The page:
Bangladesh can try Pakistan army for 1971 genocide: Law minister

Law Minister Anisul Huq has said that Bangladesh can now try the 195 war criminals of Pakistani army who were listed during the agreement after the 1971 war of independence, but Pakistan did not put them on trial.

Published : 29 March 2017, 08:12 PM
Updated : 29 March 2017, 08:12 PM

The minister said that he could now pursue to bring them back to face the trial.

Speaking at a seminar on Tuesday, he said Bangladesh can try them now as Pakistan has breached the agreement.

Pakistan, India and Bangladesh signed a tripartite agreement under which those war criminals were handed over to Pakistan.

“In this agreement, a condition was tagged that there were people who wanted to go to Pakistan, and Pakistan was under an obligation to receive them. But Pakistan did not live up to its commitment,” Huq said, referring to the stranded Pakistanis who could not go back to their country.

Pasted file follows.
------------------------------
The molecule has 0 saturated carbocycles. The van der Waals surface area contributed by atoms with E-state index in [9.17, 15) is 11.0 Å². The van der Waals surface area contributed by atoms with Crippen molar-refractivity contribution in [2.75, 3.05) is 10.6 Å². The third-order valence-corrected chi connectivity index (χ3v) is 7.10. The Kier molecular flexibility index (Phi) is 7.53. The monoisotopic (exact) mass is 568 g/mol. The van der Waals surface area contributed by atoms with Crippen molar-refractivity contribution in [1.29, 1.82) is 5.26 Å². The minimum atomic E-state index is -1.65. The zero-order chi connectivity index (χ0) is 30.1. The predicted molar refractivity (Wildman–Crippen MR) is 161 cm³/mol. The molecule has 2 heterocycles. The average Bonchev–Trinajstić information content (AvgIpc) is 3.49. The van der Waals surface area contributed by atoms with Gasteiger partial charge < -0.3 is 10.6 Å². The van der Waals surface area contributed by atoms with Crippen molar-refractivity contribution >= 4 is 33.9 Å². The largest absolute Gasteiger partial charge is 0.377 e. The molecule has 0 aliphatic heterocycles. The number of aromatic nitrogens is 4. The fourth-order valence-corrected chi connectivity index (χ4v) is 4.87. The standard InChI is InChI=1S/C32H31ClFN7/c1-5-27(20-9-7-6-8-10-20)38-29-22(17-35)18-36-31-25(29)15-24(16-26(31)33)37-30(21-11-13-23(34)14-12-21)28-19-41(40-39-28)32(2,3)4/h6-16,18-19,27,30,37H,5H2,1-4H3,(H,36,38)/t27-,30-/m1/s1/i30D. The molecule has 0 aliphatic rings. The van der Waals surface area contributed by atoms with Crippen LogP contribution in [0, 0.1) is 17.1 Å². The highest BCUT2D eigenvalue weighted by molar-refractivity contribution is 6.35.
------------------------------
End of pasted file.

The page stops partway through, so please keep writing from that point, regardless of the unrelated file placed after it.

“So, there’s been a breach of the agreement, and we shouldn’t abide by that agreement. We can now try the 195 war criminals of Pakistani army for violating the deal.”

The foreign ministry’s think-tank Bangladesh Institute of International and Strategic Studies (BIISS) organised the seminar commemorating the first-ever ‘Genocide Day’.

For the first time this year, Bangladesh nationally observed Mar 25 as Genocide Day commemorating those killed by the Pakistani occupation forces on that night in 1971. Bangladesh is also lobbying in the UN for the global recognition of the Day.

On that night in 1971, the Pakistan Army launched 'Operation Searchlight', a brutal and barbaric military assault on an unsuspecting population to crush the Bengali movement for rights and justice that had turned to a fight for freedom in the face of persistent denials.

After nine months of the bloody war, Bangladesh emerged as an independent nation on the world map on Dec 16. Over three million people were killed and a quarter of a million women and young girls were dishonoured.

The law minister said the announcement of Mar 25 as the Genocide Day had created a scope for Bangladesh to go to the International Criminal Court to force Pakistan to hand over the 195 Pakistani war criminals.

“Yes, some of them have already died, but many are still alive. We should make a very strong claim for them. I can tell you, as the law minister, I’ll put forward the case before the Cabinet, and we’ll peruse it to bring back those criminals,” he asserted.

Toufique Imrose Khalidi
Editor-in-Chief and Publisher